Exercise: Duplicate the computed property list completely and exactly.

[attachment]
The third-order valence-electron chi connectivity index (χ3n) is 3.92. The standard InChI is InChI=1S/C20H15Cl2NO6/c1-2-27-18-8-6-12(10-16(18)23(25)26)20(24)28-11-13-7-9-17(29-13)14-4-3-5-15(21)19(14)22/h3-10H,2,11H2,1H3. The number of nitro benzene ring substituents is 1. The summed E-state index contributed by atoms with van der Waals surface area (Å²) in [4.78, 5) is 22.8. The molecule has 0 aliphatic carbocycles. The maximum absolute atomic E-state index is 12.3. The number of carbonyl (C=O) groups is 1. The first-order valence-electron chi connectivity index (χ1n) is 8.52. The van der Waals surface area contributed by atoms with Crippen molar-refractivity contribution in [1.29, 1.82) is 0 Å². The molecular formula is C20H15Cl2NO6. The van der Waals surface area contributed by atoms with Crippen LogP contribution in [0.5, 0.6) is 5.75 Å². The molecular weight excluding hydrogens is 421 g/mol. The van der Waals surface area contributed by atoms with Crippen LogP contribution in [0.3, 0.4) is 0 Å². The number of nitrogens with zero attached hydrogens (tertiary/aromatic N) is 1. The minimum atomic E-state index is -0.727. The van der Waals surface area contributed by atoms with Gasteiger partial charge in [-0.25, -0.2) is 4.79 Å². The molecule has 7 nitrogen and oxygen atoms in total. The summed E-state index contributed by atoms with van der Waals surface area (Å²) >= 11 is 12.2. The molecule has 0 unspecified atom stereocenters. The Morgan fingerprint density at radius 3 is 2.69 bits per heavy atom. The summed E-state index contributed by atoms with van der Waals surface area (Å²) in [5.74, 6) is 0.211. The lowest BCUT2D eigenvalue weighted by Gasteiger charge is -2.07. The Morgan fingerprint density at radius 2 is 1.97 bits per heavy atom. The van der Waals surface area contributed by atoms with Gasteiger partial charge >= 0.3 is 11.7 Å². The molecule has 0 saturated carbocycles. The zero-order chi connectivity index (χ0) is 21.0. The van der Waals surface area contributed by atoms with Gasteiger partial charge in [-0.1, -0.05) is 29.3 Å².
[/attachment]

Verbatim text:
The third-order valence-electron chi connectivity index (χ3n) is 3.92. The standard InChI is InChI=1S/C20H15Cl2NO6/c1-2-27-18-8-6-12(10-16(18)23(25)26)20(24)28-11-13-7-9-17(29-13)14-4-3-5-15(21)19(14)22/h3-10H,2,11H2,1H3. The number of nitro benzene ring substituents is 1. The summed E-state index contributed by atoms with van der Waals surface area (Å²) in [4.78, 5) is 22.8. The molecule has 0 aliphatic carbocycles. The maximum absolute atomic E-state index is 12.3. The number of carbonyl (C=O) groups is 1. The first-order valence-electron chi connectivity index (χ1n) is 8.52. The van der Waals surface area contributed by atoms with Crippen molar-refractivity contribution in [1.29, 1.82) is 0 Å². The molecular formula is C20H15Cl2NO6. The van der Waals surface area contributed by atoms with Crippen LogP contribution in [0.5, 0.6) is 5.75 Å². The molecular weight excluding hydrogens is 421 g/mol. The van der Waals surface area contributed by atoms with Crippen LogP contribution in [0.3, 0.4) is 0 Å². The number of nitrogens with zero attached hydrogens (tertiary/aromatic N) is 1. The minimum atomic E-state index is -0.727. The van der Waals surface area contributed by atoms with Gasteiger partial charge in [-0.25, -0.2) is 4.79 Å². The molecule has 7 nitrogen and oxygen atoms in total. The summed E-state index contributed by atoms with van der Waals surface area (Å²) >= 11 is 12.2. The molecule has 0 unspecified atom stereocenters. The Morgan fingerprint density at radius 3 is 2.69 bits per heavy atom. The summed E-state index contributed by atoms with van der Waals surface area (Å²) in [5.74, 6) is 0.211. The lowest BCUT2D eigenvalue weighted by Gasteiger charge is -2.07. The Morgan fingerprint density at radius 2 is 1.97 bits per heavy atom. The van der Waals surface area contributed by atoms with Gasteiger partial charge >= 0.3 is 11.7 Å². The molecule has 0 saturated carbocycles. The zero-order chi connectivity index (χ0) is 21.0. The van der Waals surface area contributed by atoms with Gasteiger partial charge in [-0.1, -0.05) is 29.3 Å².